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MANAGING DISRUPTIVE CLASSROOM BEHAVIOR PREVENTION STRATEGIES, EARLY INTERVENTION, AND EMERGENCY MEASURES Dr. Frank Babcock Dean of Student Services Dale.

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Presentation on theme: "MANAGING DISRUPTIVE CLASSROOM BEHAVIOR PREVENTION STRATEGIES, EARLY INTERVENTION, AND EMERGENCY MEASURES Dr. Frank Babcock Dean of Student Services Dale."— Presentation transcript:

1 MANAGING DISRUPTIVE CLASSROOM BEHAVIOR PREVENTION STRATEGIES, EARLY INTERVENTION, AND EMERGENCY MEASURES Dr. Frank Babcock Dean of Student Services Dale Mabry Campus August 2004

2 CATEGORIES OF STUDENT MISBEHAVIOR ABERRANT OR IMMATURE BEHAVIOR  REBELLIOUS  EMOTIONAL INTIMIDATING OR AGGRESSIVE BEHAVIOR TOWARD THE PROFESSOR CLASSROOM BULLIES DISRUPTIVE BEHAVIOR

3 STUDENT MISBEHAVIOR  ARRIVING LATE  EATING OR DRINKING  TALKING ON CELL PHONES  BRINGING CHILDREN TO CLASS DISRUPTIVE BEHAVIORS

4 DISRUPTIVE BEHAVIORS STUDENT MISBEHAVIOR  CONDUCTING SIDE CONVERSATIONS  OFFENSIVE COMMENTS TO INSTRUCTOR OR OTHER STUDENTS  MAKING IMPUDENT REMARKS  CONSISTENTLY DISAGREEING

5 STUDENT MISBEHAVIOR  DEFIANT POSTURING  OBSCENE GESTURES  HOSTILE ARGUING  CHALLENGING  MENACING PHYSICAL POSTURING  INTIMIDATING STATEMENTS TOWARD THE INSTRUCTOR INTIMIDATING OR AGGRESSIVE BEHAVIORS TOWARD THE PROFESSOR

6 STUDENT MISBEHAVIOR  HIJACKING THE CLASS  RUDE  INSULTING  UNCIVIL  IRRITATING BEHAVIOR TOWARDS CLASSMATES  INTERFERING WITH TEACHING AND LEARNING CLASSROOM BULLIES

7 STUDENT MISBEHAVIOR  ACTING IN A BIZARRE MANNER  ACTING SPACED OUT  UNDER CHEMICAL INFLUENCE  ENGAGING IN EXHIBITIONISM  EMOTIONAL RESPONSES  MAKING IRRATIONAL, INAPPROPRIATE, UNRELATED STATEMENTS ABERRANT OR IMMATURE BEHAVIOR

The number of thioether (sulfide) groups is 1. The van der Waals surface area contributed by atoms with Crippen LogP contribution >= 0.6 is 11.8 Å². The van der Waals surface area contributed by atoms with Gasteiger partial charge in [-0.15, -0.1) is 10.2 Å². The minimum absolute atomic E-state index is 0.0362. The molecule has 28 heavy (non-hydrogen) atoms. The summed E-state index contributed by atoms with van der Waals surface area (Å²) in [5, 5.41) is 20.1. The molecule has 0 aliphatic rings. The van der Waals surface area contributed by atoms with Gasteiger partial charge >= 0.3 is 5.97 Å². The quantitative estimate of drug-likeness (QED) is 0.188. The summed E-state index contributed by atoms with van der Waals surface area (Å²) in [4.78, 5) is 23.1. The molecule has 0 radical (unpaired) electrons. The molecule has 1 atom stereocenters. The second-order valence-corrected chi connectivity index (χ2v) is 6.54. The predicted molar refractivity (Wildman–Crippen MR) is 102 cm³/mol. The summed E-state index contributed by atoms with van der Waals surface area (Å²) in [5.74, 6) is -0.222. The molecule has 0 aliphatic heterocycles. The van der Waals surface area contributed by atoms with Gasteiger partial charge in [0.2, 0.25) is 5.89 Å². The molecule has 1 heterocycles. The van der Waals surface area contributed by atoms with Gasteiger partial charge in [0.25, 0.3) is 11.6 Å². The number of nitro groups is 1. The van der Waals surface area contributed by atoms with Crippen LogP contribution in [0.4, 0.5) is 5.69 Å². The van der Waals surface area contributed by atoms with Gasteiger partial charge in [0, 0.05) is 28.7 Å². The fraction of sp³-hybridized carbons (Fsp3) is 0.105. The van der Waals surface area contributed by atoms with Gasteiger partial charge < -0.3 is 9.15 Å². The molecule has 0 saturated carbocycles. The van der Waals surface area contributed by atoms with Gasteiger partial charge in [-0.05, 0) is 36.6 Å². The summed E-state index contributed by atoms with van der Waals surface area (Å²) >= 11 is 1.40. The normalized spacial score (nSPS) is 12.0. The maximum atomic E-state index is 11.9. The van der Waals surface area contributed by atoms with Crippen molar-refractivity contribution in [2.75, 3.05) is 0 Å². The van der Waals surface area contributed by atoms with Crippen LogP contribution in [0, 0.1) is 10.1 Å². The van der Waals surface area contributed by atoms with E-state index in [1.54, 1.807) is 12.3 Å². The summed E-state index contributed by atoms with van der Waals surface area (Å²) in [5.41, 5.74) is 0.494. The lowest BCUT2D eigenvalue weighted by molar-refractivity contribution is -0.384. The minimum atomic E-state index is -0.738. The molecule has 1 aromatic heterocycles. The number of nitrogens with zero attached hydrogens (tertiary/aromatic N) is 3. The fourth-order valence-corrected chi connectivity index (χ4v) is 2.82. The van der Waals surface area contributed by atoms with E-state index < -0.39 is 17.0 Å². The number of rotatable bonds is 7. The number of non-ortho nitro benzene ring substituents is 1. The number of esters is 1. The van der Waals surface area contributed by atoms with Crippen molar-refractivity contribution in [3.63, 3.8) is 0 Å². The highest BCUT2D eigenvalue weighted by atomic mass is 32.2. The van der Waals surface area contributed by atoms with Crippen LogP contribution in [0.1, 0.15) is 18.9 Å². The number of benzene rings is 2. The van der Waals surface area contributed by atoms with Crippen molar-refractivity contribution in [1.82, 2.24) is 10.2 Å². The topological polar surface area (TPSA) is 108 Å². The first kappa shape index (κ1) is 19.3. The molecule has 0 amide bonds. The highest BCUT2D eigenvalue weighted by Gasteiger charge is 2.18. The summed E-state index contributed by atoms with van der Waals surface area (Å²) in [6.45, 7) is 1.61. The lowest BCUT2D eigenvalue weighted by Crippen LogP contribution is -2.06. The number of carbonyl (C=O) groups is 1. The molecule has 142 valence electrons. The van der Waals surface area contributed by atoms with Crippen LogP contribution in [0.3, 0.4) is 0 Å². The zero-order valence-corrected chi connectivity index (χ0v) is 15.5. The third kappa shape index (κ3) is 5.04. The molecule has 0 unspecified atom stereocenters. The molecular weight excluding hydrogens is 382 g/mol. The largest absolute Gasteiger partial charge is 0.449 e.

8 POSSIBLE CAUSES  PURCHASING A COMMODITY  DEMAND ACCOUNTABILITY  DEMAND COURSES BE TAUGHT ON THEIR TERMS STUDENTS OFTEN ENTER COLLEGE WITH A “CONSUMER MENTALITY” STUDENTS BELIEVE THAT THEIR BEHAVIOR HAS NO BEARING ON THEIR FUTURE SUCCESS

9 POSSIBLE CAUSES STUDENTS BRING THEIR HIGH SCHOOL BEHAVIOR TO COLLEGE STUDENTS HAVE NEVER BEEN CONFRONTED BY THEIR INSTRUCTORS FOR INAPPROPRIATE BEHAVIOR STUDENTS RESORT TO INTIMIDATION TO RELIEVE STRESS

10 UNDERPREPARED STUDENTS STUDENTS HAVE BLURRED PERCEPTIONS OF BOUNDARIES BETWEEN THEMSELVES AND COLLEGE FACULTY/STAFF MANY FACULTY AVOID EXPLICIT RULES TO AVOID LOOKING TOO RIGID

11 COLLEGE EDUCATION HAS BECOME A MEANS TO AN END IN IT SELF HIGH TECH WORLD MAY RESULT IN STUDENTS WITH MORE LIMITED SOCIAL SKILLS

12 THE MILLENNIAL FACTOR STUDENTS ENTER COLLEGE WITH MORE EXPOSURE TO ADULT WORLD THAN PREVIOUS GENERATION STUDENTS RECEIVE EXPOSURE TO VAST LEVEL OF INFORMATIONAL ACTIVITY STUDENTS ARE EXPERIENCING HIGH LEVELS OF STRESS AND ANXIETY MORE STUDENTS ARE WORKING PART TIME

13 STUDENTS ON THE CUTTING EDGE OF TECHNOLOGY PROFICIENCY STUDENTS HAVE AMBITIOUS CAREER ASPIRATIONS BUT UNREALISTIC EXPECTATIONS ABOUT WHAT IT TAKES TO ACHIEVE THESE GOALS STUDENTS AWARE OF THE RULES BUT SEEK TO FIND WAYS AROUND THEM “CHEATING IS OK IF YOU DO NOT GET CAUGHT”

14 PREVENTION STRATEGIES  PHONES AND BEEPERS OFF  NO LEAVING CLASS FOR CALLS  NO BATHROOM BREAKS  NO SIDE CONVERSATIONS  NO SLEEPING PROVIDE A CLEAR SET OF RULES